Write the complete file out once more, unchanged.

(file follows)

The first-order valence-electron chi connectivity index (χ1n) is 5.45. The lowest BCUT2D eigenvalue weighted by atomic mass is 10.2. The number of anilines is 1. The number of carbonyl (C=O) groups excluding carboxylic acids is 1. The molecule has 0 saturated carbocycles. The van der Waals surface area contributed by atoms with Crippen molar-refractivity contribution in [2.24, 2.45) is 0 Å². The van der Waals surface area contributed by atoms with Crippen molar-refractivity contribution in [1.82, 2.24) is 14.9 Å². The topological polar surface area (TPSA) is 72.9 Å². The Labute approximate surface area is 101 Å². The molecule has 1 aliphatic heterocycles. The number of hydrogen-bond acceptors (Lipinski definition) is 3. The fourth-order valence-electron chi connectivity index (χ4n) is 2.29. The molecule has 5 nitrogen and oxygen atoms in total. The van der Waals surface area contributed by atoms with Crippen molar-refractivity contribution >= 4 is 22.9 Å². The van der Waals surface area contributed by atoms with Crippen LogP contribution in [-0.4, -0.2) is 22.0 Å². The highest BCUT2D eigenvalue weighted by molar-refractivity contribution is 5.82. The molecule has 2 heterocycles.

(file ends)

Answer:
The first-order valence-electron chi connectivity index (χ1n) is 5.45. The lowest BCUT2D eigenvalue weighted by atomic mass is 10.2. The number of anilines is 1. The number of carbonyl (C=O) groups excluding carboxylic acids is 1. The molecule has 0 saturated carbocycles. The van der Waals surface area contributed by atoms with Crippen molar-refractivity contribution in [2.24, 2.45) is 0 Å². The van der Waals surface area contributed by atoms with Crippen molar-refractivity contribution in [1.82, 2.24) is 14.9 Å². The topological polar surface area (TPSA) is 72.9 Å². The Labute approximate surface area is 101 Å². The molecule has 1 aliphatic heterocycles. The number of hydrogen-bond acceptors (Lipinski definition) is 3. The fourth-order valence-electron chi connectivity index (χ4n) is 2.29. The molecule has 5 nitrogen and oxygen atoms in total. The van der Waals surface area contributed by atoms with Crippen molar-refractivity contribution >= 4 is 22.9 Å². The van der Waals surface area contributed by atoms with Crippen LogP contribution in [-0.4, -0.2) is 22.0 Å². The highest BCUT2D eigenvalue weighted by molar-refractivity contribution is 5.82. The molecule has 2 heterocycles.